The exemplary embodiment in question is particularly simple, in accordance with the intended object, since the stator includes only a single winding and the commutation means includes merely four switch transistors.

In such a motor, the electromagnetic torque vanishes every kπ, such that if the rotor 2 can stop in such a position, the rotor will not start up again later.

To prevent such a disadvantage, two reluctance pads are provided in the stator, to place the rotor 2 at the stop in a position where the startup of the motor will be assured. The phenomenon of reluctance tends to place the rotor 2 in the position where the air gap is minimal. These pads project radially toward the inside with respect to the inside surface of the stator, and the rotor 2, each time it stops, is positioned in the axis of these pads.

The presence of such reluctance pads causes a reluctance torque to appear when the rotor 2 rotates, this torque having a frequency twice that of the electromagnetic torque, which is combined with the reluctance torque.

According to the invention, to optimize the electric motor with electronic commutation and in particular to improve its output and allow it to rotate at high speeds, reluctance pads 9, 10 (see FIG. 2 where the zone of the reluctance pads is delimited by dotted lines for clarity) are provided that are asymmetrical with respect to the axis A of the stator coils, and which include notches 4, at least one portion of which serves to accommodate at least one stator coil 3, in order to assure that a maximal winding coefficient will be obtained.

Operating in this way, the antagonistic effects of the reluctance couple on the desired functioning of the motor are diminished, and this reluctance couple is made maximum use of for rotation in the desired direction; moreover, because of the use of notches provided in the reluctance pads, the coils can be placed in the vicinity of the diametral plane orthogonal to the magnetic axis A of the stator, which, as will be explained in further detail below, improves the winding coefficient and makes it possible to improve the output of the motor.

As can be seen in FIG. 2, the axis F of the reluctance pads 9, 10 is offset by an angle α, advantageously equal to 45, with respect to the magnetic axis A of the stator coils.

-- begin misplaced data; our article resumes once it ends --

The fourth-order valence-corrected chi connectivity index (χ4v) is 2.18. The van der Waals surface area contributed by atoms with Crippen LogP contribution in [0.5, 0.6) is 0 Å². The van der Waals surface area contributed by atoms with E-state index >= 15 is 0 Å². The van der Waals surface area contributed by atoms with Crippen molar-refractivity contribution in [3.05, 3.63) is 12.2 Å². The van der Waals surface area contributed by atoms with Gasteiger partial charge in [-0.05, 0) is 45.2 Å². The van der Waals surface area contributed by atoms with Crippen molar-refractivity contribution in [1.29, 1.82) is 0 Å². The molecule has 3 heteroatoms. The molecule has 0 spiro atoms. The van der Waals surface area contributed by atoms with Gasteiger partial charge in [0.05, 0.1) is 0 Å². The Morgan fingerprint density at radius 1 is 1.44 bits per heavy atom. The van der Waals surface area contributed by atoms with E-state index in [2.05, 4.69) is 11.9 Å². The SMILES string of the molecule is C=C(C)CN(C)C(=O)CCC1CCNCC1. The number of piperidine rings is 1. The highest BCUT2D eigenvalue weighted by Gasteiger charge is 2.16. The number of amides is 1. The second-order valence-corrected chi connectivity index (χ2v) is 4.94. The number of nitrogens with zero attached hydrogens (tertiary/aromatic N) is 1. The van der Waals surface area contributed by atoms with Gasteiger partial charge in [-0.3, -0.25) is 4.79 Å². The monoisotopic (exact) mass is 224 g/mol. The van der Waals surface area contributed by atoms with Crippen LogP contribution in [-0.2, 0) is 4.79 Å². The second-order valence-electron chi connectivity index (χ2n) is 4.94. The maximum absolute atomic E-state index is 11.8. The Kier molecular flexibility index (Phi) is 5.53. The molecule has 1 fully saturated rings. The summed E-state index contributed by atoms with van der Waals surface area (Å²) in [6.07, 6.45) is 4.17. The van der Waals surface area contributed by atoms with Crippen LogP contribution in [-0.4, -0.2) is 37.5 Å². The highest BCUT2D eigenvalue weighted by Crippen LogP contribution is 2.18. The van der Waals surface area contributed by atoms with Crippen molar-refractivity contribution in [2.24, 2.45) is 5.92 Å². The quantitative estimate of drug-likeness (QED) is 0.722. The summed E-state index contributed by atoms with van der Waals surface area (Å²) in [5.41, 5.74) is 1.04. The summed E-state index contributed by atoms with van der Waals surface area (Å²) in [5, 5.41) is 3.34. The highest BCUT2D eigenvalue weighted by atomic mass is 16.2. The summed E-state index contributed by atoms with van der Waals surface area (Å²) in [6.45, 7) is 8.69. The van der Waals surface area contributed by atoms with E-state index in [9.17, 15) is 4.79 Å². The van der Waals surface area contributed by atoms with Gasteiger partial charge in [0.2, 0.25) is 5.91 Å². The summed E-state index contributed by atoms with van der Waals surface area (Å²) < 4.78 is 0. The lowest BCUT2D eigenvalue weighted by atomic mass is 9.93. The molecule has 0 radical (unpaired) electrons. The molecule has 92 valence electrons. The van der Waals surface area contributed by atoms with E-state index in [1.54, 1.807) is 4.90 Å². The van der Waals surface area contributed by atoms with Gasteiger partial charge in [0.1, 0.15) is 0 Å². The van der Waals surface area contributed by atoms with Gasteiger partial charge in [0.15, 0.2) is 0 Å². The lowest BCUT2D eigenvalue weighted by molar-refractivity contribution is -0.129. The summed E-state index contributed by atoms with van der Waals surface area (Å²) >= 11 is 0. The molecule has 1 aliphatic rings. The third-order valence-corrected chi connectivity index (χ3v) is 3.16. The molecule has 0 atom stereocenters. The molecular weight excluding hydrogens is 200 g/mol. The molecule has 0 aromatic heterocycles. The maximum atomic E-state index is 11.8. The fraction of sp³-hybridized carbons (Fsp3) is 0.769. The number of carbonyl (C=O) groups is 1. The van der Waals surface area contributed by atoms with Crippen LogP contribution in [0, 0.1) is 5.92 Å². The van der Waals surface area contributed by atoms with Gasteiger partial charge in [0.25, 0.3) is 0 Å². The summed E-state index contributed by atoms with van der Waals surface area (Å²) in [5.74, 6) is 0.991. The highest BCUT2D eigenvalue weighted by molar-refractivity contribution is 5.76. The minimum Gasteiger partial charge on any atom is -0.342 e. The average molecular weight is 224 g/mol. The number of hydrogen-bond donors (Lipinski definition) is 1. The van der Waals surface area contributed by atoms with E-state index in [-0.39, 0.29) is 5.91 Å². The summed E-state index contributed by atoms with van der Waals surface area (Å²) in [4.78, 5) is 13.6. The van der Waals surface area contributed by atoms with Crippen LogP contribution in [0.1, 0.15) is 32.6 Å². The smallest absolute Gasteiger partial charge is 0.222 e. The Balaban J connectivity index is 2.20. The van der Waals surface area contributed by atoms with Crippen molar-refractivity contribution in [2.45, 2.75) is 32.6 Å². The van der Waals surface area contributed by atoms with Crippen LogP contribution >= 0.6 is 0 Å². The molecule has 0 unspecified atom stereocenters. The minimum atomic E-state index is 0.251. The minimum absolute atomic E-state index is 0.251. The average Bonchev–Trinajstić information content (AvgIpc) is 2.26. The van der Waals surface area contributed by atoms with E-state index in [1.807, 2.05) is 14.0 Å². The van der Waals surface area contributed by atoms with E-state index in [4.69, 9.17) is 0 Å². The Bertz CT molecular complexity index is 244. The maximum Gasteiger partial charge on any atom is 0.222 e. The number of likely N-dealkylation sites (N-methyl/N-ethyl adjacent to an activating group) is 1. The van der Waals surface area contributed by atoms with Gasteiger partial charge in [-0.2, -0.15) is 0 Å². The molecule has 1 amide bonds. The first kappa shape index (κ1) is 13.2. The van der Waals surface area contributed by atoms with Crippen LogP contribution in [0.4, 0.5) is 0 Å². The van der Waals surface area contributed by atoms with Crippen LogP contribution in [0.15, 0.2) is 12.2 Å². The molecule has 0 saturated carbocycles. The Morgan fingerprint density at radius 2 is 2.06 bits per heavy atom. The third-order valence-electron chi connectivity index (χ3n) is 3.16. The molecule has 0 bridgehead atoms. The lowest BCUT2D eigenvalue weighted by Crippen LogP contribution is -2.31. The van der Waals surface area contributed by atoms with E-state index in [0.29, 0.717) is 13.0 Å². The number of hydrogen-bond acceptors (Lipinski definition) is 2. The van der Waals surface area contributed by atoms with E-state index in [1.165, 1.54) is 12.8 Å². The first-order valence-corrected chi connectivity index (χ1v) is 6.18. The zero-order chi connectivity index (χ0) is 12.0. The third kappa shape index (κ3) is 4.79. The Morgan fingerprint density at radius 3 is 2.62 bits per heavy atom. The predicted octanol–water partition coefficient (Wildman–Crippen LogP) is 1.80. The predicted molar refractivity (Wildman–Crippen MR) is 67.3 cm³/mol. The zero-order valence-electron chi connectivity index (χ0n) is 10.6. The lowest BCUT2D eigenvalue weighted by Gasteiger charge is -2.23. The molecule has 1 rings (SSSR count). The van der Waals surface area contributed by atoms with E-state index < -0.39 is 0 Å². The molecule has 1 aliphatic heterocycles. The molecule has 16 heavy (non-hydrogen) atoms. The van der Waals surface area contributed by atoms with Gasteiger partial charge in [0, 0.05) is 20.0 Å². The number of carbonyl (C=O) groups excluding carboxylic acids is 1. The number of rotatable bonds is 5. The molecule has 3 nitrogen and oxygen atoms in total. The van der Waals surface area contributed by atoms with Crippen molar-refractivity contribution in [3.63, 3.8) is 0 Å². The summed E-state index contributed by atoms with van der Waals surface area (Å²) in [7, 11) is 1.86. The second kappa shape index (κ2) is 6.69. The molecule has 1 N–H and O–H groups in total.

The stator 3 includes an even number of notches 4, separated by teeth 11, distributed at regular intervals over the entire inside periphery of the stator.

The reluctance pads 9, 10 are formed by two diametrically opposed groups of teeth 11 and notches 4. The teeth 11 that do not belong to the reluctance pads have a length l, along the radial direction, which is slightly less than the length L of the teeth belonging to the pads 9 and 10.

Each reluctance pad extends angularly along an angle preferably between 80 and 120, and advantageously close to 100.

In the exemplary embodiment shown in FIG. 2, the stator 3 includes 16 notches 4 and 16 teeth 11. Each reluctance pad, as can be seen in FIG. 2, is formed by the set of five teeth 11 and four notches. Each group of five teeth extends substantially over a range of 100. The two groups are diametrically opposed.

The six remaining teeth, of length l, form two other diametrically opposed groups.

The stator winding, which is formed of four coils wound in series, includes two coils 5, 6 accommodated in two notches of the reluctance pads located toward one angular end of the pads, that is, the upper end for the pad 9 and the lower end for the pad 10, while the other two coils 7 and 8 of the stator are accommodated in the immediately adjacent notches 4 that do not belong to the reluctance pad.

In the more precise example of an embodiment of an electric motor for drying the hands, the inside diameter of the stator is on the order of 20 mm, the height L of the teeth 11 is approximately 7.7 mm, and the difference in length L - 1 is on the order of three-tenths of a millimeter (0.3 mm), the outer diameter of the rotor being on the order of 19 mm.